Rodney King: The beating that shocked the world


Rodney King, the man whose senseless victimisation triggered the Los Angeles riots of 1992 was pronounced dead on June 17th 2012, 5.25am at his home in California. King’s death has been met with widespread sorrow, with many celebrities and activists coming forward to express their condolences.

King became a national figure, a name synonymous in American race relations after his brutal attack on March 3rd 1991, where he was beaten 55 times and suffered 11 skull fractures, a broken eye socket and facial nerve damage at the hands of four policemen.

The pure brutality of the attack caused outrage. Failure of the American judicial system to deliver justice over the four police officers, led to one of the most volatile protests in American history - 55 people were killed, 2,000 were injured and over 1 billion dollars of damage was dealt to the city in the space of a few days. Twenty years on from the horrific incident, we try to answer King’s famous plea, “Can we all get along?”

Since the incident, there have been many investigations into what happened, such as the Christopher Commission, all with the intention of preventing such a catastrophe from reoccurring again. The Christopher Commission managed to highlight the issues plaguing the Los Angeles Police Department (LAPD) such as the repeated usage of excessive force. It reported,

the commission has found that there are a significant number of LAPD officers who repetitively misuse force and persistently ignore the written policies and guidelines of the Department regarding force.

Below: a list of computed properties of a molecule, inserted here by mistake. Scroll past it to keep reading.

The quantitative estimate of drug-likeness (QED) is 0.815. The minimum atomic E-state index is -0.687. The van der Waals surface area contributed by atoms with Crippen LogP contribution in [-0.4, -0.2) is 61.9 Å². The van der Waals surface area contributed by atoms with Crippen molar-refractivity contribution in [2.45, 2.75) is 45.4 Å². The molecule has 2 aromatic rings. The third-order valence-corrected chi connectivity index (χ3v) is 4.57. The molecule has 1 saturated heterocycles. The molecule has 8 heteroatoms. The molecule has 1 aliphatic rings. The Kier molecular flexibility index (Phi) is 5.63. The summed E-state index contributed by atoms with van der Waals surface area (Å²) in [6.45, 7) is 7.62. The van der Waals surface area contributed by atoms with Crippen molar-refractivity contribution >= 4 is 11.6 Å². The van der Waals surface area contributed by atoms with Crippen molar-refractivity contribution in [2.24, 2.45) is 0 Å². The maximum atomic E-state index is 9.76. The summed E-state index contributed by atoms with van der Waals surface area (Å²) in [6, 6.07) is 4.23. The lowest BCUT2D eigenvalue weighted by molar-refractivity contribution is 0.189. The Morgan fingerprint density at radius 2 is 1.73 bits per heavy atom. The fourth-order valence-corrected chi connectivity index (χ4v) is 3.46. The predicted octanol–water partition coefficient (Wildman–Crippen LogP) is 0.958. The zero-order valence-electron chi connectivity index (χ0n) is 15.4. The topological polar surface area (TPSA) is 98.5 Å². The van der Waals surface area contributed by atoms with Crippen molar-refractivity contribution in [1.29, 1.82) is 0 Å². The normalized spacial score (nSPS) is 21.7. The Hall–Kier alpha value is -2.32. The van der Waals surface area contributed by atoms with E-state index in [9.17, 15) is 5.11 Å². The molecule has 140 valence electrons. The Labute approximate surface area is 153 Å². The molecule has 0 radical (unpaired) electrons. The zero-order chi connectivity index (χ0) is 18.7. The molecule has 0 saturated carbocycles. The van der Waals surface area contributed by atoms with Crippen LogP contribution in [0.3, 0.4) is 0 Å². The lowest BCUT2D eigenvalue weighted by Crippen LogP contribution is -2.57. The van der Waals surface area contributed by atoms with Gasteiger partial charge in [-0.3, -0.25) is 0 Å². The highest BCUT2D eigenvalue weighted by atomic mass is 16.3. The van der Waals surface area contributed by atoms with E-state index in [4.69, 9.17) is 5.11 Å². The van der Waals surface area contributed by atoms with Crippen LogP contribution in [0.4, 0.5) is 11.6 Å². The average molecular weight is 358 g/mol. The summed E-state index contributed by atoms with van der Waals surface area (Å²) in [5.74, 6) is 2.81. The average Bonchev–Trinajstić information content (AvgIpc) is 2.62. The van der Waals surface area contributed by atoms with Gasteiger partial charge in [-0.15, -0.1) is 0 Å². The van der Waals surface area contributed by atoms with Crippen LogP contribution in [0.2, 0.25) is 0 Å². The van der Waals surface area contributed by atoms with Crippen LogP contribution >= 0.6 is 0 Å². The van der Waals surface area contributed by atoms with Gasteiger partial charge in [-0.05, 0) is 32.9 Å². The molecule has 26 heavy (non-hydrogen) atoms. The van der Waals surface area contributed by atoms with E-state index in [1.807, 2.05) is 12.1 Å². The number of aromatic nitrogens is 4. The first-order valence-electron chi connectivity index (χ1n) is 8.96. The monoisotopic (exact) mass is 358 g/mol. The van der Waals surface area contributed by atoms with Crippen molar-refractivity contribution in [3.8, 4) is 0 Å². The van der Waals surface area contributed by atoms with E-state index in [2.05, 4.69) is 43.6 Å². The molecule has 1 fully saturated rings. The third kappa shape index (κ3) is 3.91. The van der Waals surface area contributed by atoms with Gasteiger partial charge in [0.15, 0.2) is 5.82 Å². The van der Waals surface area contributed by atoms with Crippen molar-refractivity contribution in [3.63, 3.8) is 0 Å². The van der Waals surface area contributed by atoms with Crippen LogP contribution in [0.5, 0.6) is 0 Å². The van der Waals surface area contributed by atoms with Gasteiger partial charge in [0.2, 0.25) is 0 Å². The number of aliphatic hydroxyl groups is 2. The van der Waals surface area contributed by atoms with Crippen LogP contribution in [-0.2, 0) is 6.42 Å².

However, despite the concerted efforts made by organisations and individuals it seems to have had little effect in American race relations. Since the 1992 Los Angeles riots, there have been other racial incidents and riots; albeit not to the scale of the Los Angeles riots.

The cause of the Cincinnati riots of 2001 is parallel to that of the Los Angeles riots. In both situations tensions were already high due to incidences of racial profiling, and in the case of Cincinnati, the trigger leading to the case was the death of Timothy Thomas. Furthermore, events transpiring just this year with Trayvon Martin being attacked by neighbourhood watch co-ordinator George Zimmerman, it does seem that race relations have a long way to go in America yet.

Perhaps the most poignant lesson to have been learned from the whole escapade comes from CNN ireporter Egberto Willies who in referring to the King beating said,

that changed my entire attitude on how I have always dealt with the police. Always going under the assumption that I would be looked at as simply another black man, who could be abused and have always behaved accordingly, I have always been respectful to the police and have always given them the benefit of the doubt irrespective of me knowing I did nothing wrong.

Fortune Achonna